Jericho, Palestine (2024)

Satellite image showing the location in Jericho, Palestine, in the Jordan valley with the Jordan river to the east and Jerusalem to the west

Satellite image with the DAAR site marked by the red circle

Satellite image showing the outline of the DAAR site, bordering the heritage site known as Hisham’s palace in the Qaser Hisham Archaeological Park


The site in Jericho, Palestine is one of several commitments to privately owned properties as part of the long term project commoning the private. The rural property is a 4 dunam (4000 sqm) farm. Bordering the farm are mature palm trees bearing dates, planted around a field of diverse edible crops. In the west is a small structure containing a walled garden, a small indoor space with a front porch and a small water basin. A farmer who lives nearby tends to the land and uses the structure while working there. The farm borders the historic site known as Hisham’s palace (743-744 AD).

Hisham bin AbdulMalek Palace is located to the northern side of the city of Jericho and is considered one of the most important monuments in Palestine. The palace was destroyed by a violent earthquake that struck the area around the year 749 AD, before its construction was completed. It was partially reused in the Abbasid and Ayyubid periods. The Palestinian Mandate Department of Antiquities excavated the site between 1935-1948. Excavations were renewed in 2006 under the supervision of the Palestinian Antiquities Department. The palace houses one of the largest ancient mosaic panels in the world at about 827 square meters, still in its original location. The mosaic was discovered in the 1930s and was covered under layers of dirt and remained so to protect it from climate influences until its restoration. In 2016, with help from the Japanese International Development Agency, archaeologists and the Palestinian Ministry of Tourism and Antiquities restored and maintained the mosaics. The famous “tree of life” mosaic is on the floor of the bath house. The site remains a popular tourist destination. Source


DAAR intends to create a gathering space for local and international architects, designers, artists and other creative practitioners to experiment on decolonial practice, commoning and sustainable land use practices. The wish is to allow those interested to independently work and reside on the land, in collaboration with DAAR and others. The farm in Jericho will exist in a network of sites including a farm in Diso, Italy and a summer house in Stavsnäs, Sweden that allow for an exchange of culture and knowledge beyond the confines of European institutions and national borders.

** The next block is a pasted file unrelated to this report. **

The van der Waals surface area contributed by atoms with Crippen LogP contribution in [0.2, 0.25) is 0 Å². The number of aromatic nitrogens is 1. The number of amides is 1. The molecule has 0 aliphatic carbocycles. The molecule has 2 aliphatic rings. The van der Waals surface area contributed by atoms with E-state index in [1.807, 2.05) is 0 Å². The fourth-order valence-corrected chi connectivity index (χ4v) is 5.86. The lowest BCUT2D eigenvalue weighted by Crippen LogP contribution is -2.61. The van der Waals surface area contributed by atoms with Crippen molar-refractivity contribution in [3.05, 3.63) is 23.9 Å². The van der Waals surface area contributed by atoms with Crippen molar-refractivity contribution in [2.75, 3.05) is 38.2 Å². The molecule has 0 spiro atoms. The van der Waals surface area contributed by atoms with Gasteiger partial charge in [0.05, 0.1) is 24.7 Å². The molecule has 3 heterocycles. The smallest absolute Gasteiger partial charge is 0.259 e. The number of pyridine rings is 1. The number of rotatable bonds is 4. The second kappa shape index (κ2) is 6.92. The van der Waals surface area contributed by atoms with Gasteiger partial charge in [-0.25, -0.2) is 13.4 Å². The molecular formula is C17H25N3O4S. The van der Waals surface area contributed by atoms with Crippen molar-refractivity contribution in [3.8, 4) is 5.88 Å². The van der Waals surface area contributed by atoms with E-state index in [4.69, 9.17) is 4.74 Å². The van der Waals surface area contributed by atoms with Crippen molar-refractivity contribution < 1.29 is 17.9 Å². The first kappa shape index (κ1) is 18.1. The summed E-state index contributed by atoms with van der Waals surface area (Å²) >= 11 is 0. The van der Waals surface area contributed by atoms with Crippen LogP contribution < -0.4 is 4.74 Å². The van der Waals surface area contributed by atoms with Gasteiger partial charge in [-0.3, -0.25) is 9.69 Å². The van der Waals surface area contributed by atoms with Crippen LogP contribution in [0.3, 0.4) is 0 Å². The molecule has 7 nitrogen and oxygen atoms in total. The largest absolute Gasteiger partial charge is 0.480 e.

The first step of our interventions is a pair of containers containing basic infrastructure and sleeping spaces for a small group, to facilitate longer stays on site. The two containers along with the existing building form a courtyard with a view of the fields, intended for gatherings and communal cooking. The containers are chosen for their moveability and minimal impact on the site, to create flexibility for future interventions

Planned construction viewed from the entrance of the property, the existing structure on the left side

View from the courtyard formed by the existing structure and the new containers. The roof structure covering Hisham’s palace is visible through the moving metal gates

Images by Noor Abuharthieh and Herman Hjorth Berge

Jericho, Palestine (2012)

Our first exploration of a DAAR residence in Jericho took the form of a hybrid structure intended to be a useable residential space as well as an interactive art installation, a sort of living museum of our practice.  This design was made in close collaboration with Husam Abusalem and although not realized remains an inspiration for possible future interventions.

Visuals by Husam Abusalem